No Copyright Protection for Iconic Monkey Selfie
In 2011, wildlife photographer David Slater set up a camera on Sulawesi, a small island in Indonesia. Mr. Slater received an unanticipated gift, a monkey picked up his camera and took hundreds of pictures, including self-portraits or “selfies” that have gone viral on the web this past year. Recently, controversy has erupted over who owns the copyright to the photos. David Slater has claimed ownership, along with thousands of dollars in unpaid royalties from the photos that went viral. As reported by the BBC and The Los Angeles Times, “Wikimedia, the nonprofit behind Wikipedia, says the pictures taken by the monkey belong to the public domain and has refused to take them down. Slater has said that he is missing out on thousands of dollars in royalties and that he played a bigger role in the photos’ creation than he’s receiving credit for. “You could look at it like this: The monkey was my assistant,” he told the BBC.
The U.S. Copyright office addressed this issue recently in a public draft of the Compendium of U.S. Copyright Office Practices, Third Edition — which was released Tuesday. It says the office will register only works that were created by human beings. “Works produced by nature, animals or plants” or “purportedly created by divine or supernatural beings” don’t count, it says. The first example in that category is “a photograph taken by a monkey.” Similarly, the Office will not register works produced by a machine or mere mechanical process that operates randomly or automatically without any creative input or intervention from a human author.”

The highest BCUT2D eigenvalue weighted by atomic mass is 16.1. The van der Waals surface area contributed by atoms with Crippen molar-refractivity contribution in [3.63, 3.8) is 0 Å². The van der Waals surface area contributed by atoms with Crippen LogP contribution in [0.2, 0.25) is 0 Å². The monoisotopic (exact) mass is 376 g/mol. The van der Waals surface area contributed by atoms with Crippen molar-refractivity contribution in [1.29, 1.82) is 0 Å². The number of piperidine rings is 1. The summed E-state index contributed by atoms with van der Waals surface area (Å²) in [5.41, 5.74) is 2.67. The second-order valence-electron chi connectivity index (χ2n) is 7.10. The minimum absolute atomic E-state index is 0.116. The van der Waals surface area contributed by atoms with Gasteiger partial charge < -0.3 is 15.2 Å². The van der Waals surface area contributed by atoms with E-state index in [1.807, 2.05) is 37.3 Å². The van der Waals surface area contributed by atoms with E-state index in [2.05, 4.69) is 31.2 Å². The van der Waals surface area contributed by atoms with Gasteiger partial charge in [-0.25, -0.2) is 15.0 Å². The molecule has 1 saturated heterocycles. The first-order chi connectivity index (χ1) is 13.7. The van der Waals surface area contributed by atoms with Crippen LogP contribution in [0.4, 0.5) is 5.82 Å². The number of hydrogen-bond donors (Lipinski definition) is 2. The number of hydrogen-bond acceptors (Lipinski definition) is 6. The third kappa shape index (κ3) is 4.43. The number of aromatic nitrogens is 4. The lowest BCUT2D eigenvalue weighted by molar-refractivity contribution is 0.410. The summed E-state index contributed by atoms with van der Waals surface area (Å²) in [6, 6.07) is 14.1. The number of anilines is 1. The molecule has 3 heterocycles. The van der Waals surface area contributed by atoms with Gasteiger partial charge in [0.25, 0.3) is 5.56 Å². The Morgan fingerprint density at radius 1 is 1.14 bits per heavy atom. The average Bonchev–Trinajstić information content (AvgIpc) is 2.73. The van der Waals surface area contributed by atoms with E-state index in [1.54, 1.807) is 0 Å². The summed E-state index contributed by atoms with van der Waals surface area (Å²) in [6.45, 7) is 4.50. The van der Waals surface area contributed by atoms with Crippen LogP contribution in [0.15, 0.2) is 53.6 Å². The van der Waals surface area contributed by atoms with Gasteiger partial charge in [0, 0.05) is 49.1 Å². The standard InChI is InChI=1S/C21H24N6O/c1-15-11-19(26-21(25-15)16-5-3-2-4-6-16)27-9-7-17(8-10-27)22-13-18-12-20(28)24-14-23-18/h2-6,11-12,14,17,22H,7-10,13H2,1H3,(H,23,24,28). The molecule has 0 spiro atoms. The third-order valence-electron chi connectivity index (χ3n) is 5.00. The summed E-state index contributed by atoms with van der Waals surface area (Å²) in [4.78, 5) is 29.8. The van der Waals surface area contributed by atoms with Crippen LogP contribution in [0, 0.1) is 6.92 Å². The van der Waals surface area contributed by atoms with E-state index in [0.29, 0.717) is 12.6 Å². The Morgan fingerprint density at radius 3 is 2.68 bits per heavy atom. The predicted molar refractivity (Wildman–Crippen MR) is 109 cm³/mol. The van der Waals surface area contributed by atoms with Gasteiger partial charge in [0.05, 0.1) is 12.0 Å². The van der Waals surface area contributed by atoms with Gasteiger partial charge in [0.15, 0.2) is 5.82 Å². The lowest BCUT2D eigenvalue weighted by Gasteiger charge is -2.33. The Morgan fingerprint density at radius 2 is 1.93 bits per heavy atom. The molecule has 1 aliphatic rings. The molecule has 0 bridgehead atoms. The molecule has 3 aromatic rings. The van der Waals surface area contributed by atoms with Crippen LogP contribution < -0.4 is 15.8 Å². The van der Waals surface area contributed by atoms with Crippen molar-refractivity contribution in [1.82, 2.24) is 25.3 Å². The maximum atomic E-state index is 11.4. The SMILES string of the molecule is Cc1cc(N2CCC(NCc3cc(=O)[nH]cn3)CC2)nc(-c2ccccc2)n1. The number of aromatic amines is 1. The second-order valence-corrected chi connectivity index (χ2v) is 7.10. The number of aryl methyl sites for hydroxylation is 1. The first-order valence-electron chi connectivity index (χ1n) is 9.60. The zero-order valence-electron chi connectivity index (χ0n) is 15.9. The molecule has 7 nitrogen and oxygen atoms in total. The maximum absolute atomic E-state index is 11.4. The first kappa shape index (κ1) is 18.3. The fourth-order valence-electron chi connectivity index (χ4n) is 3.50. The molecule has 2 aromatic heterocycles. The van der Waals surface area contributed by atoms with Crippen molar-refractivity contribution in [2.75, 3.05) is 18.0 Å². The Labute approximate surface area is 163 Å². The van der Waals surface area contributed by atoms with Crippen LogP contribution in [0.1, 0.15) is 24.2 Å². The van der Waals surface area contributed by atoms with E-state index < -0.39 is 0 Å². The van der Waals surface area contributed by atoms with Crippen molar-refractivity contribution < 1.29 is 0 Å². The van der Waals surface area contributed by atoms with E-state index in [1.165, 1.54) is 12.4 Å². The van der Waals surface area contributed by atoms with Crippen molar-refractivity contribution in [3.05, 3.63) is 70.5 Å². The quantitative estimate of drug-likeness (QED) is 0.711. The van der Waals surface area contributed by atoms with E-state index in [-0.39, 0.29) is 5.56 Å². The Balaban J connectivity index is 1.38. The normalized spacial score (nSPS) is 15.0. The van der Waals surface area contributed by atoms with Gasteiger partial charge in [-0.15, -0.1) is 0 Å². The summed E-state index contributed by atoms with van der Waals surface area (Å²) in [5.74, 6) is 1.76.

With some sound legal advice -Mr. Slater could have obtained copyright ownership if he digitally altered the images enough -where his creative choices would have given him ownership of the image under 102a of the US Copyright Act, which states “Copyright protection subsists, in accordance with this title, in original works of authorship fixed in any tangible medium of expression, now known or later developed, from which they can be perceived, reproduced, or otherwise communicated, either directly or with the aid of a machine or device;” however this was not done. Since the photos were all release unaltered, or without any significant alterations, the photos are in the public domain according to the U.S. Copyright office.